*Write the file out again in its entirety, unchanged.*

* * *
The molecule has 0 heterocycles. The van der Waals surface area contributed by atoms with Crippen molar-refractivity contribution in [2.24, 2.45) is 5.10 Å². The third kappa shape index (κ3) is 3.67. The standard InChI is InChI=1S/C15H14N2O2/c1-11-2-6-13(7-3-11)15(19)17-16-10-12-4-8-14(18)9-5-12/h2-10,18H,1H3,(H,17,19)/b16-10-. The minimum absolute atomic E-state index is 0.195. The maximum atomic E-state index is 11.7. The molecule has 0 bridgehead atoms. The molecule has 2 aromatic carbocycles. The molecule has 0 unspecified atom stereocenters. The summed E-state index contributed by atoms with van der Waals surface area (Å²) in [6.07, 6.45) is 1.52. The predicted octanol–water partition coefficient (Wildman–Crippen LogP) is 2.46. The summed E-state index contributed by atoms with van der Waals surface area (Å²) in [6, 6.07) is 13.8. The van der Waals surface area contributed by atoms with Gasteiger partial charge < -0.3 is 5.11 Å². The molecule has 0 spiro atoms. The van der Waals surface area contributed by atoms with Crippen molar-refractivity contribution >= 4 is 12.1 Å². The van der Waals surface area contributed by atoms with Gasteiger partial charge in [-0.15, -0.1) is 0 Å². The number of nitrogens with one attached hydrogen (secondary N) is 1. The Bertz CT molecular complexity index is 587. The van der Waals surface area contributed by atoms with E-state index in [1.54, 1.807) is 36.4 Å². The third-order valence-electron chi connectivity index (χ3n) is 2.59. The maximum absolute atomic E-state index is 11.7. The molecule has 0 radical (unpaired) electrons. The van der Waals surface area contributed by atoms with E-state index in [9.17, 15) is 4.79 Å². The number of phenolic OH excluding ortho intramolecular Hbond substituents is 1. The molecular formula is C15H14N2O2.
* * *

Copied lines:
The molecule has 0 heterocycles. The van der Waals surface area contributed by atoms with Crippen molar-refractivity contribution in [2.24, 2.45) is 5.10 Å². The third kappa shape index (κ3) is 3.67. The standard InChI is InChI=1S/C15H14N2O2/c1-11-2-6-13(7-3-11)15(19)17-16-10-12-4-8-14(18)9-5-12/h2-10,18H,1H3,(H,17,19)/b16-10-. The minimum absolute atomic E-state index is 0.195. The maximum atomic E-state index is 11.7. The molecule has 0 bridgehead atoms. The molecule has 2 aromatic carbocycles. The molecule has 0 unspecified atom stereocenters. The summed E-state index contributed by atoms with van der Waals surface area (Å²) in [6.07, 6.45) is 1.52. The predicted octanol–water partition coefficient (Wildman–Crippen LogP) is 2.46. The summed E-state index contributed by atoms with van der Waals surface area (Å²) in [6, 6.07) is 13.8. The van der Waals surface area contributed by atoms with Gasteiger partial charge < -0.3 is 5.11 Å². The molecule has 0 spiro atoms. The van der Waals surface area contributed by atoms with Crippen molar-refractivity contribution >= 4 is 12.1 Å². The van der Waals surface area contributed by atoms with Gasteiger partial charge in [-0.15, -0.1) is 0 Å². The number of nitrogens with one attached hydrogen (secondary N) is 1. The Bertz CT molecular complexity index is 587. The van der Waals surface area contributed by atoms with E-state index in [1.54, 1.807) is 36.4 Å². The third-order valence-electron chi connectivity index (χ3n) is 2.59. The maximum absolute atomic E-state index is 11.7. The molecule has 0 radical (unpaired) electrons. The van der Waals surface area contributed by atoms with E-state index in [9.17, 15) is 4.79 Å². The number of phenolic OH excluding ortho intramolecular Hbond substituents is 1. The molecular formula is C15H14N2O2.